Metadata is information that provides critical context for data. It makes data easier to find and understand, enabling faster, more efficient business operations.
Metadata can be embedded into data files or stored externally in the original database in a metadata repository/ data catalogue/dictionary. Either approach has its pros and cons.
1. Define Scope and Roles
Metadata is an essential aspect of data management and enables organizations to leverage information to support different business functions. It also helps to create a context for data and makes it easier to locate and organize for use by various users.
There are several types of metadata, each providing its own set of benefits to data management. For example, technical metadata includes information about the format and structure of data, such as its data model or data lineage. Business and content metadata defines terms like business rules, keywords, content habitat, and more.
Developing a metadata policy that sets out standards for capturing, storing, and managing metadata is essential. This can include defining data vocabulary and taxonomy, identifying key stakeholders, and developing a consistent approach to data definitions. Having metadata policies ensures the consistency of data definitions and terminology across your organization, avoiding confusion and misinterpretation. Additionally, it will help to ensure compliance with regulatory and industry standards.
2. Determine the Functionality Your Organisation Needs
Effective metadata management systems can help organizations better understand data and the context around it. This allows them to find and use the information they need in a more effective manner, resulting in faster project delivery, improved performance gains, and greater overall business value.
A metadata strategy should address the needs of data analysis, data quality, data governance, and compliance, both now and in the future. It should also support data search and discovery, which can empower non-technical data users to access the data they need quickly and easily.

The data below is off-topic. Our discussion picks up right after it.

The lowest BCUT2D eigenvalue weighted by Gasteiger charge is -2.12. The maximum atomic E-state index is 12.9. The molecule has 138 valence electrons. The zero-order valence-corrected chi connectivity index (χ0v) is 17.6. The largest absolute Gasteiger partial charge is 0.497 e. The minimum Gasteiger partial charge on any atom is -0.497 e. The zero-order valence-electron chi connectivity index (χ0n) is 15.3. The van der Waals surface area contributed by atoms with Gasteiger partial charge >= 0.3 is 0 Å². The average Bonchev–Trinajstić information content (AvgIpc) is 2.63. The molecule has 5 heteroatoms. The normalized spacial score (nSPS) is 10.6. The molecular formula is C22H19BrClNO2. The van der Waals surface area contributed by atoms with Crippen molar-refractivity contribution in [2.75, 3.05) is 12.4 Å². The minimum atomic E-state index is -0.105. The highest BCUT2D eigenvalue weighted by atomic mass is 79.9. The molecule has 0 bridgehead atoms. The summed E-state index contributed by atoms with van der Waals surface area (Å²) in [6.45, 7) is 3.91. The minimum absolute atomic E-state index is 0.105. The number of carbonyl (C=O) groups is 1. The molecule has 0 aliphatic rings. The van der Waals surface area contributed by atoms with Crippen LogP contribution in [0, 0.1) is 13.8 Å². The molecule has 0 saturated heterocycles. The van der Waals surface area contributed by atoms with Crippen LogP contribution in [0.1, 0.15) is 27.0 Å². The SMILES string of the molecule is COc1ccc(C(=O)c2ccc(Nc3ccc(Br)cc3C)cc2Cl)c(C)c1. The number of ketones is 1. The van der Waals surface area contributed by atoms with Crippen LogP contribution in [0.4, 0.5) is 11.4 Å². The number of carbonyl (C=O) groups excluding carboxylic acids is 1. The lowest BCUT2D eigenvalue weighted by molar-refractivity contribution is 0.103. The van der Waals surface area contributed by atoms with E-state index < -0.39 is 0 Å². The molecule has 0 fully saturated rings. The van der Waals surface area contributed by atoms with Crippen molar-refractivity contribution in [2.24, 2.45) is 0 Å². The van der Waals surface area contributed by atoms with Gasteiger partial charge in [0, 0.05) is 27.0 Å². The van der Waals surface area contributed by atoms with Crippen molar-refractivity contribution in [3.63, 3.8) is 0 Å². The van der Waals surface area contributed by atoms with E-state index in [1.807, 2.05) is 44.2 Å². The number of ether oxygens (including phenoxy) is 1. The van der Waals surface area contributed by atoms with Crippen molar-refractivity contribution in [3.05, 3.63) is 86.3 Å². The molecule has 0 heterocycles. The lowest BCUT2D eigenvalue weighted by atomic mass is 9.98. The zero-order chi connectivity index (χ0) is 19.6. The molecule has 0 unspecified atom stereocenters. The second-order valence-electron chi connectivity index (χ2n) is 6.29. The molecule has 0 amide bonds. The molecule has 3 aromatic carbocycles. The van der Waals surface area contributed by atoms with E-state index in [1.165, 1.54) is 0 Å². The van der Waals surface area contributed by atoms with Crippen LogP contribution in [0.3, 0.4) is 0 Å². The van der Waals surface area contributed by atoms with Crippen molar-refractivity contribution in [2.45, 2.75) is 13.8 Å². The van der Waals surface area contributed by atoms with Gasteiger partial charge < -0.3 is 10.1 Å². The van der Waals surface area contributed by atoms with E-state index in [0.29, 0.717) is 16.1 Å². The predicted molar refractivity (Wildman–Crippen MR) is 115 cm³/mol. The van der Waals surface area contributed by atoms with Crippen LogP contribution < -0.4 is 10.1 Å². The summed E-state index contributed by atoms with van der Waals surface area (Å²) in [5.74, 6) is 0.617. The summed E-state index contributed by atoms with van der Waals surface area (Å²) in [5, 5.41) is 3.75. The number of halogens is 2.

Metadata is usually created manually or automatically, containing basic information about data, such as the file type, creator, size, and more. It also contains technical information, such as error logs and data retention rules.
Effective metadata management makes a company’s trove of data discoverable, measurable, and accessible to all users across the organization. This allows data scientists to spend less time cleaning or fixing inconsistencies between different data source formats and systems utilizing the information. It can also save companies a significant amount of money by avoiding redundancy and excess costs in data definitions across systems.
3. Choose the Right Tool or Tools
Metadata helps us discover and work with digital resources by tagging them. The metadata provides a description of the content, such as its date and location, so that we can link it to other relevant information, including keywords.
Whether it’s created manually or automatically, metadata can make the data easier to find and use. It can also help us categorize the information.
When selecting a tool or tools to store and manage your metadata, it’s important to choose one that fits your organizational needs. It should support the data analysis, data quality, and data governance requirements you have today, as well as those you will need in the future.
The right tool for your organization can also provide valuable insights into your data warehouse, helping you prioritize and channel maintenance efforts to the most critical data assets. It can help you determine which tables are most used, which queries take the longest to run, and more.
4. Define Standards
The standards you choose to implement for your metadata storage and management will help you ensure that all metadata is consistent and easy to understand. This will help employees easily find information they need and help you make more informed business decisions.
Metadata is a form of knowledge about data assets and is used to describe, identify, link, structure, and record how they should be managed over time. This knowledge can be derived from data objects or can be compiled and enhanced over time in manageable phases, as with the creation of an archival finding aid or a digital asset catalog.
Various perspectives on metadata have developed within the library, archives, and museum communities over the years. Some focus on a comprehensive conception of what metadata can do.
Others are more specific to particular user groups and use cases. For example, disciplinary metadata standards can address the needs of teachers and students for specialized searches. Similarly, preservation metadata standards can be designed to enhance the ability of machine search tools to interpret digitized materials.